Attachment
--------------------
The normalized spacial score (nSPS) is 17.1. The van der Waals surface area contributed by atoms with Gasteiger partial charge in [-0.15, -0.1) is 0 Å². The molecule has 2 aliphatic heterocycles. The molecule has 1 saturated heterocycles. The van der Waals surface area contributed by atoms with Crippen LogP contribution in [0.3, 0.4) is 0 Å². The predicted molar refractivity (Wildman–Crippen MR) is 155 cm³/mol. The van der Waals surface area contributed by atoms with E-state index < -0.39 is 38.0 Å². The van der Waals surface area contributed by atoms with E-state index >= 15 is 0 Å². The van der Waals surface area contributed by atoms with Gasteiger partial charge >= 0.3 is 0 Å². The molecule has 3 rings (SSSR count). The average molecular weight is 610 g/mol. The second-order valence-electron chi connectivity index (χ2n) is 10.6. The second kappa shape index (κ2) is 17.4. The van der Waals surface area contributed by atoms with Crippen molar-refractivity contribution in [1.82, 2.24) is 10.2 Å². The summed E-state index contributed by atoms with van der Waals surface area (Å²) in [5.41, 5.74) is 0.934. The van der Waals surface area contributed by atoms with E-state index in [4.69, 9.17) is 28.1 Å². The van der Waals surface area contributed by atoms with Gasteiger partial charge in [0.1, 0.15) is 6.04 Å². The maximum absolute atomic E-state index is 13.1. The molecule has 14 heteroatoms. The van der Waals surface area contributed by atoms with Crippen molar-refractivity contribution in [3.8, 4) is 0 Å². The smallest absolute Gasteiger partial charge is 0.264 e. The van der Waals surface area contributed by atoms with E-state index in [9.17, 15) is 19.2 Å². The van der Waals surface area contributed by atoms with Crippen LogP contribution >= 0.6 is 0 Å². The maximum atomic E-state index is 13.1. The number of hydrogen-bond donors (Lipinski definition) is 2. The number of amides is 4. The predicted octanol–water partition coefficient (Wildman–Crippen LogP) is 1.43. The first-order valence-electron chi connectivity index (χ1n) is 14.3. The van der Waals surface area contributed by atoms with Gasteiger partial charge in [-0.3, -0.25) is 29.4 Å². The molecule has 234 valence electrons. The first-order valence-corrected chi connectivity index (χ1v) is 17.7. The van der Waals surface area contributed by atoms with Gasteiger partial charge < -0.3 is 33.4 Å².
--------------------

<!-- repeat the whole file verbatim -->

The normalized spacial score (nSPS) is 17.1. The van der Waals surface area contributed by atoms with Gasteiger partial charge in [-0.15, -0.1) is 0 Å². The molecule has 2 aliphatic heterocycles. The molecule has 1 saturated heterocycles. The van der Waals surface area contributed by atoms with Crippen LogP contribution in [0.3, 0.4) is 0 Å². The predicted molar refractivity (Wildman–Crippen MR) is 155 cm³/mol. The van der Waals surface area contributed by atoms with E-state index < -0.39 is 38.0 Å². The van der Waals surface area contributed by atoms with E-state index >= 15 is 0 Å². The van der Waals surface area contributed by atoms with Gasteiger partial charge >= 0.3 is 0 Å². The molecule has 3 rings (SSSR count). The average molecular weight is 610 g/mol. The second-order valence-electron chi connectivity index (χ2n) is 10.6. The second kappa shape index (κ2) is 17.4. The van der Waals surface area contributed by atoms with Crippen molar-refractivity contribution in [1.82, 2.24) is 10.2 Å². The summed E-state index contributed by atoms with van der Waals surface area (Å²) in [5.41, 5.74) is 0.934. The van der Waals surface area contributed by atoms with E-state index in [4.69, 9.17) is 28.1 Å². The van der Waals surface area contributed by atoms with Gasteiger partial charge in [0.1, 0.15) is 6.04 Å². The maximum absolute atomic E-state index is 13.1. The molecule has 14 heteroatoms. The van der Waals surface area contributed by atoms with Crippen molar-refractivity contribution in [3.8, 4) is 0 Å². The smallest absolute Gasteiger partial charge is 0.264 e. The van der Waals surface area contributed by atoms with E-state index in [9.17, 15) is 19.2 Å². The van der Waals surface area contributed by atoms with Crippen LogP contribution >= 0.6 is 0 Å². The maximum atomic E-state index is 13.1. The number of hydrogen-bond donors (Lipinski definition) is 2. The number of amides is 4. The predicted octanol–water partition coefficient (Wildman–Crippen LogP) is 1.43. The first-order valence-electron chi connectivity index (χ1n) is 14.3. The van der Waals surface area contributed by atoms with Gasteiger partial charge in [-0.3, -0.25) is 29.4 Å². The molecule has 234 valence electrons. The first-order valence-corrected chi connectivity index (χ1v) is 17.7. The van der Waals surface area contributed by atoms with Gasteiger partial charge < -0.3 is 33.4 Å².